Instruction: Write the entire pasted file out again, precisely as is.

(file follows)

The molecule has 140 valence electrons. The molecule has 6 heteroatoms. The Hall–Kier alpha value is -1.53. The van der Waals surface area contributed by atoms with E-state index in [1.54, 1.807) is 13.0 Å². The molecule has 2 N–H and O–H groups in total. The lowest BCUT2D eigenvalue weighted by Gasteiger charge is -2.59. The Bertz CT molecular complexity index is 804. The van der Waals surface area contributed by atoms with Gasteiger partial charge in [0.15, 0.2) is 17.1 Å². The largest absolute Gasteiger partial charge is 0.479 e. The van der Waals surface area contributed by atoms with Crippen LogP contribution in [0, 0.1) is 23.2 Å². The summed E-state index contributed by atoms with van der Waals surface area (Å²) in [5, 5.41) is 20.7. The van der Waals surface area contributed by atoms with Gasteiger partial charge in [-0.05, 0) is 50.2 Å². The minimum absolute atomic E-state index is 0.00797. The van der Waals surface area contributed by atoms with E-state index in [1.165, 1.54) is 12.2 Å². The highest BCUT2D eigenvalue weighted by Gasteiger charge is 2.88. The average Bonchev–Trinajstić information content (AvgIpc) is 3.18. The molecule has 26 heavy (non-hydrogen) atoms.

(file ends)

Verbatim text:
The molecule has 140 valence electrons. The molecule has 6 heteroatoms. The Hall–Kier alpha value is -1.53. The van der Waals surface area contributed by atoms with E-state index in [1.54, 1.807) is 13.0 Å². The molecule has 2 N–H and O–H groups in total. The lowest BCUT2D eigenvalue weighted by Gasteiger charge is -2.59. The Bertz CT molecular complexity index is 804. The van der Waals surface area contributed by atoms with Gasteiger partial charge in [0.15, 0.2) is 17.1 Å². The largest absolute Gasteiger partial charge is 0.479 e. The van der Waals surface area contributed by atoms with Crippen LogP contribution in [0, 0.1) is 23.2 Å². The summed E-state index contributed by atoms with van der Waals surface area (Å²) in [5, 5.41) is 20.7. The van der Waals surface area contributed by atoms with Gasteiger partial charge in [-0.05, 0) is 50.2 Å². The minimum absolute atomic E-state index is 0.00797. The van der Waals surface area contributed by atoms with E-state index in [1.165, 1.54) is 12.2 Å². The highest BCUT2D eigenvalue weighted by Gasteiger charge is 2.88. The average Bonchev–Trinajstić information content (AvgIpc) is 3.18. The molecule has 26 heavy (non-hydrogen) atoms.